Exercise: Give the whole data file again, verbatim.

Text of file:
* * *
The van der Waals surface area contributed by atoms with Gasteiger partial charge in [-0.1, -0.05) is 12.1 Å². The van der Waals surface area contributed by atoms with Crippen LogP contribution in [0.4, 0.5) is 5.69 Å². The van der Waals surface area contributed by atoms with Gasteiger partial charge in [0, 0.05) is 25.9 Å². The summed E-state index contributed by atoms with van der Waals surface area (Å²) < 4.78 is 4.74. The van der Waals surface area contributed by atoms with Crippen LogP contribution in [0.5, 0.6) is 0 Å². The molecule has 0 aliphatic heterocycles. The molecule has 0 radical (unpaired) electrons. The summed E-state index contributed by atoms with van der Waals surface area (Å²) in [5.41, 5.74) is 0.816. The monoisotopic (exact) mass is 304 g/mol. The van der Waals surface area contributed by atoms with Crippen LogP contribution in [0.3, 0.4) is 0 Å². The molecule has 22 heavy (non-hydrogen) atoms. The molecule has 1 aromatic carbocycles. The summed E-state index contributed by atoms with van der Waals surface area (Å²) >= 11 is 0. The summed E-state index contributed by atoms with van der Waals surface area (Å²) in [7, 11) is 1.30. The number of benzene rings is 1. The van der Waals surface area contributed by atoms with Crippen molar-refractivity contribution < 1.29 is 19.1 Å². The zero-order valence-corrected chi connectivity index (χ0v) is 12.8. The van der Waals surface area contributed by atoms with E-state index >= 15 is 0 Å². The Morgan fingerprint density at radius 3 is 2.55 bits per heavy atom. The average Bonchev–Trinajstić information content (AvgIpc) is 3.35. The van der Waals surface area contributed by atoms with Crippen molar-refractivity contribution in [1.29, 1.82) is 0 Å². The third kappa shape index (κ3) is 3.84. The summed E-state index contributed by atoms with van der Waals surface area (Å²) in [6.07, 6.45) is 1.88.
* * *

The van der Waals surface area contributed by atoms with Gasteiger partial charge in [-0.1, -0.05) is 12.1 Å². The van der Waals surface area contributed by atoms with Crippen LogP contribution in [0.4, 0.5) is 5.69 Å². The van der Waals surface area contributed by atoms with Gasteiger partial charge in [0, 0.05) is 25.9 Å². The summed E-state index contributed by atoms with van der Waals surface area (Å²) < 4.78 is 4.74. The van der Waals surface area contributed by atoms with Crippen LogP contribution in [0.5, 0.6) is 0 Å². The molecule has 0 aliphatic heterocycles. The molecule has 0 radical (unpaired) electrons. The summed E-state index contributed by atoms with van der Waals surface area (Å²) in [5.41, 5.74) is 0.816. The monoisotopic (exact) mass is 304 g/mol. The van der Waals surface area contributed by atoms with Crippen LogP contribution in [0.3, 0.4) is 0 Å². The molecule has 22 heavy (non-hydrogen) atoms. The molecule has 1 aromatic carbocycles. The summed E-state index contributed by atoms with van der Waals surface area (Å²) >= 11 is 0. The summed E-state index contributed by atoms with van der Waals surface area (Å²) in [7, 11) is 1.30. The number of benzene rings is 1. The van der Waals surface area contributed by atoms with Crippen molar-refractivity contribution < 1.29 is 19.1 Å². The zero-order valence-corrected chi connectivity index (χ0v) is 12.8. The van der Waals surface area contributed by atoms with E-state index >= 15 is 0 Å². The Morgan fingerprint density at radius 3 is 2.55 bits per heavy atom. The average Bonchev–Trinajstić information content (AvgIpc) is 3.35. The van der Waals surface area contributed by atoms with Crippen molar-refractivity contribution in [1.29, 1.82) is 0 Å². The third kappa shape index (κ3) is 3.84. The summed E-state index contributed by atoms with van der Waals surface area (Å²) in [6.07, 6.45) is 1.88.